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Species Amphipyra glabella - Smooth Amphipyra - Hodges#9640

caterpillar - Amphipyra glabella Noctuidae: Amphipyra glabella - Amphipyra glabella Smooth Amphipyra - Hodges#9640 - Amphipyra glabella Noctuidae: Amphipyra glabella - Amphipyra glabella Amphipyra glabelle - Amphipyra glabella - male Owlet Moth - Amphipyra glabella Amphipyra glabella Noctuidae: Amphipyra glabella - Amphipyra glabella
Show images of: caterpillars · adults · both
Classification
Kingdom Animalia (Animals)
Phylum Arthropoda (Arthropods)
Subphylum Hexapoda (Hexapods)
Class Insecta (Insects)
Order Lepidoptera (Butterflies and Moths)
Superfamily Noctuoidea (Owlet Moths and kin)
Family Noctuidae (Owlet Moths)
Subfamily Amphipyrinae
Tribe Amphipyrini
Genus Amphipyra
Species glabella (Smooth Amphipyra - Hodges#9640)
Hodges Number
9640
Other Common Names
Grey Amphipyra
Explanation of Names
GLABELLA: from the Latin "glaber" (smooth, bald); perhaps a reference to the forewing, which may appear shiny and smooth under certain lighting conditions
Numbers
one of four species in the genus (and tribe) in North America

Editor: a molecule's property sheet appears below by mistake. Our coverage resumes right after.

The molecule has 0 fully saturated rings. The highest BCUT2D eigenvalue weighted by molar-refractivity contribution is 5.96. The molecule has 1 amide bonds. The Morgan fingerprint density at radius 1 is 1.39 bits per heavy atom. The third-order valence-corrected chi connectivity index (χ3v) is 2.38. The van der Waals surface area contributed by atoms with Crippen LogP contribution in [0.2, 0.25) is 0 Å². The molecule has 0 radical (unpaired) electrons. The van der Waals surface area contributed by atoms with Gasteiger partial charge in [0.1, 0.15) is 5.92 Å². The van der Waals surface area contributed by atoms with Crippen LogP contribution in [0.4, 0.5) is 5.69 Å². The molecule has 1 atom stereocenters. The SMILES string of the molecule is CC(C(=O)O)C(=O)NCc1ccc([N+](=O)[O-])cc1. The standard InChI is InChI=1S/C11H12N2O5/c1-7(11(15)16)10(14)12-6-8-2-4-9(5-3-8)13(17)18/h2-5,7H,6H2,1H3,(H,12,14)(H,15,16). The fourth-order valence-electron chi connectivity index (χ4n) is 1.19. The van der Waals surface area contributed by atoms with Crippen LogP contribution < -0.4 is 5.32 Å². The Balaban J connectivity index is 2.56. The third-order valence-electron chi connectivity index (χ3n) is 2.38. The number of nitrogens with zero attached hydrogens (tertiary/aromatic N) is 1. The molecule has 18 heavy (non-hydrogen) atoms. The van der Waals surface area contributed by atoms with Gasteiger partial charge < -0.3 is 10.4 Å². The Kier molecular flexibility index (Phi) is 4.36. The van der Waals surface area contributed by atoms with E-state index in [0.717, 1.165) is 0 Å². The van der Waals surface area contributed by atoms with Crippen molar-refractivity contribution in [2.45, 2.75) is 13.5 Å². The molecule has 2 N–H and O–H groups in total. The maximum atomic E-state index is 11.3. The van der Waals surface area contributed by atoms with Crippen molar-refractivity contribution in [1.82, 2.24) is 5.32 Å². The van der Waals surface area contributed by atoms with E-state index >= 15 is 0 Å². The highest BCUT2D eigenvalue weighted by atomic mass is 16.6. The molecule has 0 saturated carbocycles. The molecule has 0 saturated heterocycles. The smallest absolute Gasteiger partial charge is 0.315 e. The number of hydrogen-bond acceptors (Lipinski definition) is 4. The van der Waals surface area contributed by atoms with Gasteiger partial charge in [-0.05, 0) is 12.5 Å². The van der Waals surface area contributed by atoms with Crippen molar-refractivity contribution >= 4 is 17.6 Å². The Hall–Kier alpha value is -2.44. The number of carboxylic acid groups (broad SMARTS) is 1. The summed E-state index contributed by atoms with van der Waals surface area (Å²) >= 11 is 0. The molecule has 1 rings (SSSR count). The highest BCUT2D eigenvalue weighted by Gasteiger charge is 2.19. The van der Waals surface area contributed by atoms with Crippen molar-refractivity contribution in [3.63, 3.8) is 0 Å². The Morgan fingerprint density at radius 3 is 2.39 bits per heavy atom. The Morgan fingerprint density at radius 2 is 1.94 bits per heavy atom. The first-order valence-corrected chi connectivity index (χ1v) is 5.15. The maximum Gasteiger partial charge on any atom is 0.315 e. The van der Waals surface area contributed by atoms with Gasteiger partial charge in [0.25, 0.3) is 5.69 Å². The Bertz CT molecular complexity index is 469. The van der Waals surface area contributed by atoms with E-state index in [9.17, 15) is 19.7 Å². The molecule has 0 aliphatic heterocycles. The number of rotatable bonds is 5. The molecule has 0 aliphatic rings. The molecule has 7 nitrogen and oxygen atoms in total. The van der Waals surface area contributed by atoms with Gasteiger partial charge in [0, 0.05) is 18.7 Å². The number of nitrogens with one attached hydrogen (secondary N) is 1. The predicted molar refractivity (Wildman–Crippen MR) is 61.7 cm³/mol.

Size
wingspan 33-40 mm
Identification
Adult: forewing varies from medium to dark gray (and shiny under certain light) with orbicular and reniform spots reduced to dark dots; PM line curved, with large convex sinus below reniform spot; ST line straight, composed of dark gray dots or streaks at the veins, and forming sharp boundary between gray forewing and contrasting light gray or pale yellowish terminal area
hindwing light gray, darkening toward outer margin; antennae simple; sexes alike
Range
New Brunswick to Florida, west to Utah, north to British Columbia
Habitat
dry deciduous woods; wooded areas along river valleys; western coniferous forests (?); adults are nocturnal and attracted to light
Season
adults fly from July to September
Food
larvae feed on leaves of Balsam Poplar (Populus balsamifera) and, in the west, Douglas-fir (Pseudotsuga menziesii)
Life Cycle
one generation per year; probably overwinters as an egg
See Also
Capis curvata forewing is darker, browner, and ST line curves outward to apex (compare images of both species)
Internet References